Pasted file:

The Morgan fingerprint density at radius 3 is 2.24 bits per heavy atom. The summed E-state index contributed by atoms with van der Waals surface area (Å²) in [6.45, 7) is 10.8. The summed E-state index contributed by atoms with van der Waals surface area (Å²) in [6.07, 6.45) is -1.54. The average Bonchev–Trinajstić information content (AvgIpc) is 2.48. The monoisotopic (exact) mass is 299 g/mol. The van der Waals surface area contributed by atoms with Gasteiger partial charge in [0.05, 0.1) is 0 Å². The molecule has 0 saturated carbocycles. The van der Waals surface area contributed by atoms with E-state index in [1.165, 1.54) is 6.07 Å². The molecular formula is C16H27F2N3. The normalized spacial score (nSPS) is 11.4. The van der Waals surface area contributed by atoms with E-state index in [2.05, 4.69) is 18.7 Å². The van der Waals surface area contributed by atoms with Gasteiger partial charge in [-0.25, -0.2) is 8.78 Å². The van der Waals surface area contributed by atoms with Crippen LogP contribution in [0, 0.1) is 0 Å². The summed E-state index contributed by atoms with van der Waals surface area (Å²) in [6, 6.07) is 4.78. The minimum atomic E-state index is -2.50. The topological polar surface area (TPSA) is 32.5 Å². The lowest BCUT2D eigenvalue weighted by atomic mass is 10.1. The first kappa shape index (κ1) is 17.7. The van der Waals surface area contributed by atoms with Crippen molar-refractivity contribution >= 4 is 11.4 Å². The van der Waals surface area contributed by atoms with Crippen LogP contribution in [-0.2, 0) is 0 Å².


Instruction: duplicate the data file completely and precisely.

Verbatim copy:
The Morgan fingerprint density at radius 3 is 2.24 bits per heavy atom. The summed E-state index contributed by atoms with van der Waals surface area (Å²) in [6.45, 7) is 10.8. The summed E-state index contributed by atoms with van der Waals surface area (Å²) in [6.07, 6.45) is -1.54. The average Bonchev–Trinajstić information content (AvgIpc) is 2.48. The monoisotopic (exact) mass is 299 g/mol. The van der Waals surface area contributed by atoms with Gasteiger partial charge in [0.05, 0.1) is 0 Å². The molecule has 0 saturated carbocycles. The van der Waals surface area contributed by atoms with E-state index in [1.165, 1.54) is 6.07 Å². The molecular formula is C16H27F2N3. The normalized spacial score (nSPS) is 11.4. The van der Waals surface area contributed by atoms with E-state index in [2.05, 4.69) is 18.7 Å². The van der Waals surface area contributed by atoms with Gasteiger partial charge in [-0.25, -0.2) is 8.78 Å². The van der Waals surface area contributed by atoms with Crippen LogP contribution in [0, 0.1) is 0 Å². The summed E-state index contributed by atoms with van der Waals surface area (Å²) in [6, 6.07) is 4.78. The minimum atomic E-state index is -2.50. The topological polar surface area (TPSA) is 32.5 Å². The lowest BCUT2D eigenvalue weighted by atomic mass is 10.1. The first kappa shape index (κ1) is 17.7. The van der Waals surface area contributed by atoms with Crippen molar-refractivity contribution >= 4 is 11.4 Å². The van der Waals surface area contributed by atoms with Crippen LogP contribution in [-0.2, 0) is 0 Å².